To be honest, I’m going to miss winter. It’s been a while since we’ve had a season as birdy as this one, and I’m not just talking about the influx of Steller’s sea eagles. The northern forest has been busting out with birds like I’ve never seen.
Let’s compare notes. Feeder birds seem to be visiting in normal numbers. I’ve had more than 60 American goldfinches clobbering my nyjer feeders, but only one pine siskin has shown up, and no common redpolls.
That’s weird, because I can hear the siskins in my neighborhood. They’re just not coming to the feeders. Their absence is evidence that there is a ton of natural food in the woods this year.
That also explains why so many birds have stayed north. I’ve been up there enough to know that the numbers of white-winged crossbills, common redpolls, pine siskins, pine grosbeaks, evening grosbeaks and purple finches are off the charts north of Millinocket. But there is so much food, that few have bothered to come as far south as Bangor.
Some have. I’ve been surveying northern and eastern Maine as part of the Winter Bird Atlas project for the Maine Department of Inland Fisheries and Wildlife. Purple finches are plentiful in all their normal haunts. During my surveys closer to Bangor, I’ve found plenty of pine siskins, but almost no common redpolls. Pine grosbeaks usually come south to feed on the fruit and berries in eastern Maine, but this year, they’ve mostly stayed up in the woods.
The local birds have stayed put this winter, too. Blue jays, black-capped chickadees and red-breasted nuthatches aren’t your average migrants, but they will wander south if they think there won’t be enough food. Yes, they can tell. They’re Mainers. They know winter. It’s no different for them than it is for us to peek in the refrigerator to determine if we have enough food and coffee brandy to survive the winter. This year, they’ve stayed home.
It’s certainly different from last year. Food was scarce, and a wave of southbound Canadian birds washed over the state before Christmas and just kept on going, taking many of the jays, chickadees and nuthatches with them. Frankly, a bird walk in the North Woods was boring last winter.
The prior winter was also different. Goldfinches weren’t common, redpolls were scarce and siskin numbers were below average. Pine and evening grosbeaks were uncommon. But there were many white-winged crossbills and nearly as many red crossbills two years ago. Furthermore, they were singing like crazy, indicating an intention to stick around for the summer and make babies.
Every winter is different. That’s what makes it fun. It also makes it educational. With so many finches bounding around the treetops this year, I got a much better look at what their food preferences are.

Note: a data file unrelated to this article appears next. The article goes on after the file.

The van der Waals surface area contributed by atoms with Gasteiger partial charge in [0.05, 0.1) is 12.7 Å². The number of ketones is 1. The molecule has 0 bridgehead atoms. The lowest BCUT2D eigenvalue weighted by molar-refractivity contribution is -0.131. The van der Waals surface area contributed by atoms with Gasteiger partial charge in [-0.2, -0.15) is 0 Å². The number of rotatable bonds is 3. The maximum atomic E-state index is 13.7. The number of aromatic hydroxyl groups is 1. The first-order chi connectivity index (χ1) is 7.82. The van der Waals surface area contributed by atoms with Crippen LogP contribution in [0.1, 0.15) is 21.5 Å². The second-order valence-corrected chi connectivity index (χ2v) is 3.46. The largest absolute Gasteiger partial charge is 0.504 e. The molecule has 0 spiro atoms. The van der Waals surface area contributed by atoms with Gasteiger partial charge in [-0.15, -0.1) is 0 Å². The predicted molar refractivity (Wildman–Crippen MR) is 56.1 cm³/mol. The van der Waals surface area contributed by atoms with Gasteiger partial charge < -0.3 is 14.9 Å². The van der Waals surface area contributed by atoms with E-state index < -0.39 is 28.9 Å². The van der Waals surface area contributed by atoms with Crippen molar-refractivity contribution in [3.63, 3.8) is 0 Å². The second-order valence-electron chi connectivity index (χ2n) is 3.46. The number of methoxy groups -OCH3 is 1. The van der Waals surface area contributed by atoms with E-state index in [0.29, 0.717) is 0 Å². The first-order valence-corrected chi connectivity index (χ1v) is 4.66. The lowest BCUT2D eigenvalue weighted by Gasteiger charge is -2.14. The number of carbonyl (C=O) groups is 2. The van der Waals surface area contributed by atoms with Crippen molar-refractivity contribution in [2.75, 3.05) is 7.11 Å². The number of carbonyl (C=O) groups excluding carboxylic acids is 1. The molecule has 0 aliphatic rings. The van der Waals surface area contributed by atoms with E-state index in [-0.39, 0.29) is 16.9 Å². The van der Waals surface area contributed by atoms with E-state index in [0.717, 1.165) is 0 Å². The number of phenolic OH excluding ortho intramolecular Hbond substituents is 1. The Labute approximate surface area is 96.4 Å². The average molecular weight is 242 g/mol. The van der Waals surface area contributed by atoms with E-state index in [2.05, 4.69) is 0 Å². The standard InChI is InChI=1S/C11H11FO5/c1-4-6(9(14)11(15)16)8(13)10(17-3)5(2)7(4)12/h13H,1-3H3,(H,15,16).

Until now, I’ve been a little bewildered about the diets of the three smallest finches: goldfinches, redpolls and siskins. They’re all the same size. They all behave similarly. They all like seeds. So what’s the difference?
At the feeder, goldfinches are better equipped to deal with larger seeds, especially sunflower seeds. All three will eat nyjer, the thistle-like food that many backyard birders offer.
In the woods, goldfinches seek weedy seeds sticking above the snow. Siskins prefer conifer seeds, and are frequently in the tops of pines, spruces, hemlocks and tamaracks. Redpolls have a strong preference for the catkins that hang from birches and alders, especially in the clusters of roadside saplings.
Even though all these birds will flock together, especially in the morning when they’re picking grit from the road, I eventually learned to recognize which birds were more likely to be in which patch of forest, based on the types of trees present.
It was the same for purple finches. It took me most of the winter to notice that they always seemed to be in the tops of maples and yellow birches, perhaps with a taste for the buds on those trees.
White-winged crossbills seemed content among the spruces. Red crossbills exhibited a wider interest in hemlocks, pines and tamaracks, in addition to spruces. To my surprise, I found more of them closer to Bangor than the white-winged crossbills this year, probably because there are more pines and hemlocks in this part of the state. That’s also why the pine siskins flocked closer to Bangor.
March 15 is the last day for conducting Maine Bird Atlas late winter surveys. Spring is here. I’m sorry to see winter go.